dorf, Germany. Eye Care Centre Auditorium from 8:30-9:30am. Call 822-7756.
Neuroscience Discussion Group
Morphometry And Immunohistochemistry
In Postmortem Brains Of Patients With
Tardive Dyskinesia. Dr. Peter Falkai,
Psychiatry, U. of Dusselforf. UBC Site,
ACU G279 at 4pm. Call 822-2330.
Interfaith Symposium
Concluding Forum; Where
Do We Go From Here? St.
Mark's College from 7:30-
9pm. Call 224-3311.
WEDNESDA.
Microbiology Seminar Series
Topic To Be Announced.
Dr. Santos Misra, Biochemistry/Microbiology,
UVIC. Wesbrook 201 from
12:30-1:30pm. Call 822-
6648.
FRIDAY, MAY 3~~~j
Paediatrics Grand Rounds
Current Status Of Liver Transplantation In
Children. Sue McDiarmid, assistant professor, Paediatric Gastroenterology, UCLA
School of Medicine. G.F. Strong Rehab.
Centre Auditorium at 9am. Call 875-2118.
L_
NOTICES
Census Day June 4
mmmmmmmmU Next   national   Census.
I^%_fl Complete your question-
U tmI naire and mail '*back ac_
>-Hfl cording to the instructions
^m| on the package. For information, call 666-2041 or
666-7299.
English Language Institute
Homestay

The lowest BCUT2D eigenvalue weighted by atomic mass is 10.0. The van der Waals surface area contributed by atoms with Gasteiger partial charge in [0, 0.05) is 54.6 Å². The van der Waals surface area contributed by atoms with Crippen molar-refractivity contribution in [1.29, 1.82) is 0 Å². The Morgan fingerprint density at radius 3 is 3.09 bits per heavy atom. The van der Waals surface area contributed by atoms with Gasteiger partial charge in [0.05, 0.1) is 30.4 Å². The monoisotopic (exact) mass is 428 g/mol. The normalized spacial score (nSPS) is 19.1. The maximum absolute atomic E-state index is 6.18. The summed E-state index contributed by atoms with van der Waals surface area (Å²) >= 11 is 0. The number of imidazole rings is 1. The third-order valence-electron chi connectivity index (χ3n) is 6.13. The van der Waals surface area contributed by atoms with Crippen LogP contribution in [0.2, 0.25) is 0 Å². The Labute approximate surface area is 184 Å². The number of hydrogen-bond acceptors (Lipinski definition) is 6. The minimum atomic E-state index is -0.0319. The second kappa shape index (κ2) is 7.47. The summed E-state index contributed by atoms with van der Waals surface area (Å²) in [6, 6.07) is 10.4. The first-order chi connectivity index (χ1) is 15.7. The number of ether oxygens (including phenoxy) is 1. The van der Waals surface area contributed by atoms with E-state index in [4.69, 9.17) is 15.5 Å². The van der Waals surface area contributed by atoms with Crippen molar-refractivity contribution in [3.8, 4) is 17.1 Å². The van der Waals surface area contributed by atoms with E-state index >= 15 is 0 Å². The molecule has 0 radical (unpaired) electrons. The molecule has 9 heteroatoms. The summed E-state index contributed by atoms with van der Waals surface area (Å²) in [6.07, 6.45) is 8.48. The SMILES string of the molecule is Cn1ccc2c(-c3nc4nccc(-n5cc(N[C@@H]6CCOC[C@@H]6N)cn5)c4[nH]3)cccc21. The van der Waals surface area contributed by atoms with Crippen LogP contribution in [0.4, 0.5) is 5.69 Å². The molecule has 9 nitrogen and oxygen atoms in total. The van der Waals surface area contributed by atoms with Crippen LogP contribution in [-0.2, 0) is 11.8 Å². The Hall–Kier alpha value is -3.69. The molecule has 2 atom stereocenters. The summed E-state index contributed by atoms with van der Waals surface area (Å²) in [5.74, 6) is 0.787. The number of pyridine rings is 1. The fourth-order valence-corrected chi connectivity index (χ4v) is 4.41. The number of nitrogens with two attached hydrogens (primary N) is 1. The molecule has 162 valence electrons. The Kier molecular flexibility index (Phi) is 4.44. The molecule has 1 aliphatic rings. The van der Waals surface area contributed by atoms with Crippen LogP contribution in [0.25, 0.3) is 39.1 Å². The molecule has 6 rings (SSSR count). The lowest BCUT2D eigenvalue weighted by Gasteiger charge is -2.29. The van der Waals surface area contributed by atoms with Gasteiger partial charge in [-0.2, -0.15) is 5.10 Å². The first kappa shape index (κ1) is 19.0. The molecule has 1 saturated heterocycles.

English-speaking families required to host
international students participating in UBC
programs for periods of two to six weeks.
Remuneration is $19/night. Call 222-5208.
International House Reach Out
Program
Local students correspond with international students accepted to UBC. Act as
contact and provide useful information to
incoming students while making global
friends. All students (Canadians or Internationals) welcome. Call 822-5021.
Carpool Matching
■■■■mm Send both your home and
0%^L\ work addresses and both
IttSXm telePnone numbers; your
UJE^LM working   hours;  whether
_L_^B you have a car and if you
"^™"™ smoke while driving, to
Karen Pope, Dean's Office, Applied Science. When a carpool match is found, the
information will be sent to you. Call 822-
0870.
UBC Speakers Bureau
Would your group like to know more about